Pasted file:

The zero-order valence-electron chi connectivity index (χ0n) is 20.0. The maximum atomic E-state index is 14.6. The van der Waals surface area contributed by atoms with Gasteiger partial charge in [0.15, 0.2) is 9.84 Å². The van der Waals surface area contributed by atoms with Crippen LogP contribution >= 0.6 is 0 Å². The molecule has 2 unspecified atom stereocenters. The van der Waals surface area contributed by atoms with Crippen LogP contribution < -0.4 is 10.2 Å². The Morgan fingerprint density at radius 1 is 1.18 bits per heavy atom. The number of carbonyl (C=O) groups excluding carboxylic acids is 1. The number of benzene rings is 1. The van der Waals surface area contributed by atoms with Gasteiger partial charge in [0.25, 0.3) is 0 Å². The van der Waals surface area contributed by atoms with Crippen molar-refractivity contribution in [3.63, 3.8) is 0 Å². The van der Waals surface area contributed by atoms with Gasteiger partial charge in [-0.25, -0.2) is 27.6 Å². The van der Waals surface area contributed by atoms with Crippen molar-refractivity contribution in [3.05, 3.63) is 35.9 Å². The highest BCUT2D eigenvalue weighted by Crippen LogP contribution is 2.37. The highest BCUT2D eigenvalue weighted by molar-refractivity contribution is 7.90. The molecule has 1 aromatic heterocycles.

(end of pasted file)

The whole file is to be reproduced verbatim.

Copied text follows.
The zero-order valence-electron chi connectivity index (χ0n) is 20.0. The maximum atomic E-state index is 14.6. The van der Waals surface area contributed by atoms with Gasteiger partial charge in [0.15, 0.2) is 9.84 Å². The van der Waals surface area contributed by atoms with Crippen LogP contribution >= 0.6 is 0 Å². The molecule has 2 unspecified atom stereocenters. The van der Waals surface area contributed by atoms with Crippen LogP contribution < -0.4 is 10.2 Å². The Morgan fingerprint density at radius 1 is 1.18 bits per heavy atom. The number of carbonyl (C=O) groups excluding carboxylic acids is 1. The number of benzene rings is 1. The van der Waals surface area contributed by atoms with Gasteiger partial charge in [0.25, 0.3) is 0 Å². The van der Waals surface area contributed by atoms with Crippen molar-refractivity contribution in [3.63, 3.8) is 0 Å². The van der Waals surface area contributed by atoms with Gasteiger partial charge in [-0.25, -0.2) is 27.6 Å². The van der Waals surface area contributed by atoms with Crippen molar-refractivity contribution in [3.05, 3.63) is 35.9 Å². The highest BCUT2D eigenvalue weighted by Crippen LogP contribution is 2.37. The highest BCUT2D eigenvalue weighted by molar-refractivity contribution is 7.90. The molecule has 1 aromatic heterocycles.